ATO warns Australians to hide cash that your secrets are no longer safe

The Australian Air Transport Bureau has warned Australians who are hiding money from the authorities that they will feel “grave consequences”.

The Australian Taxation Office has issued a stern warning to Australians who inappropriately remit money abroad, saying the “message is clear to those trying to cheat the system – your secrets are no longer safe”.

The announcement comes after the release of several documents by the International Consortium of Investigative Journalists (ICIJ) detailing the secret wealth of globally prominent people amassed through offshore schemes, tax loopholes and, in some cases, money laundering allegations.

About 600 journalists from around the world became known as “Pandora’s Papers” by examining 11.9 million documents from 14 financial services companies.

Much of the money can be funneled back to offshore tax havens like the British Virgin Islands and the Cayman Islands or to financial services firms in places like Singapore and Switzerland.

The International Consortium of Investigative Journalists emphasized that it is not illegal in most countries to own assets abroad or use shell companies to conduct business across national borders.

The cache that was revealed overnight has shed light on the wealth of leaders, including Russian leader Vladimir Putin and former British Prime Minister Tony Blair.

Newspapers accuse Jordan’s King Abdullah II bin Al Hussein of spending $80 million on 15 homes in the United Kingdom and the United States through secret companies. While Czech Prime Minister Andrej Babis has reportedly not announced that he will use an offshore investment firm to buy a $22 million home in France.

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“I didn’t do anything illegal or wrong,” Babis responded in a tweet, describing what was revealed as a libel attempt to influence the upcoming Czech elections.

In all, ICIJ found links between nearly 1,000 companies in the Overseas Committee and 336 senior politicians and government officials, including more than a dozen current heads of state and government, state leaders, ministers, ambassadors, and more.

“I think it often appears that people who can end secrecy abroad can end what is going on and take advantage of it themselves,” ICIJ Director Gerard Ryle said in a video accompanying the study.

ATO: The papers are “interesting”

On Monday, the Australian Tax Agency (ATO) deputy commissioner and chair of the Serious Financial Crimes Task Force, Will Day, said the information dumping was “interesting” and that the organization would investigate the Pandora Papers to see if there were any links to Australia.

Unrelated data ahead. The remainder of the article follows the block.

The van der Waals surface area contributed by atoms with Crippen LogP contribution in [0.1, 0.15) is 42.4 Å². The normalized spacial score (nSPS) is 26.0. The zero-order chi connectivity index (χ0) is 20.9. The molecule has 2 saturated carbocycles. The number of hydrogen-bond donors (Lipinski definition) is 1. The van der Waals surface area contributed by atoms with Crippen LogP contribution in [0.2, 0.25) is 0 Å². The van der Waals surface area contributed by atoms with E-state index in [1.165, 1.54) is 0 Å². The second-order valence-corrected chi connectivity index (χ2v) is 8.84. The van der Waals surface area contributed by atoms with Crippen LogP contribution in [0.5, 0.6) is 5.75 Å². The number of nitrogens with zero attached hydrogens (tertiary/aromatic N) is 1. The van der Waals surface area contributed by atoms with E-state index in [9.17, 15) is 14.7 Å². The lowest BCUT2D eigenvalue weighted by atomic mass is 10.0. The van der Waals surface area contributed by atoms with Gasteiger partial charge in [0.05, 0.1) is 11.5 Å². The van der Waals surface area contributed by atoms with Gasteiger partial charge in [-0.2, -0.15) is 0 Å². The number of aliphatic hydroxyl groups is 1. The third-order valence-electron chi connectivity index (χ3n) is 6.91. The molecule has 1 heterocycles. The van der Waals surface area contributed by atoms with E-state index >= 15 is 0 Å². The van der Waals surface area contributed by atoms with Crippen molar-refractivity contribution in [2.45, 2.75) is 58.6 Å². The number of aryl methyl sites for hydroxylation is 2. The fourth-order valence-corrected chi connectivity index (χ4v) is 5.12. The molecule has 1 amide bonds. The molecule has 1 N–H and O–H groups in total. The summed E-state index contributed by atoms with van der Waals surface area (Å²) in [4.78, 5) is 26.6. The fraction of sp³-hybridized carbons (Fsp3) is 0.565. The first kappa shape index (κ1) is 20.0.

But he added that the tax office “doesn’t rely on data breaches to do our work.”

“We detect, investigate and deal with offshore tax evasion throughout the year.

“We are well connected both locally and globally in our efforts to combat financial crime. We will definitely look at this data set and compare it with the data we already have to identify potential connections.”

Your secrets are no longer safe.

the master. Day added that just because someone’s name appeared on Pandora’s Papers doesn’t mean they’ve done anything criminal.

“There are a number of legitimate reasons why someone would have an offshore bank account or structure. We know most Australians are doing the right thing.

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“However, there are those who are trying to hide their proprietary interests or financial irregularities through outside schemes,” Day said.

The ATO has particularly close relationships with tax authorities in the United States, the United Kingdom, Canada and the Netherlands, as well as cooperation with a number of other agencies, including the Organization for Economic Co-operation and Development (OECD).

The tax office said it was able to identify at least $1 billion in additional revenue as a result.

While the Serious Financial Crimes Task Force, led by the Office of Counterterrorism, has raised more than $300 million in funds from criminal activities, including tax evasion abroad.

Mr Day has thrown a bullet through the arcs of Australians who may be trying to simulate some of the nefarious activities revealed in Pandora’s Papers.

“The message is clear to those trying to deceive the system: your secrets are no longer safe and you can expect dire consequences for your actions.

“There is no complicated financial path that is difficult for us to solve.”

– With AFP.

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Megan Vasquez

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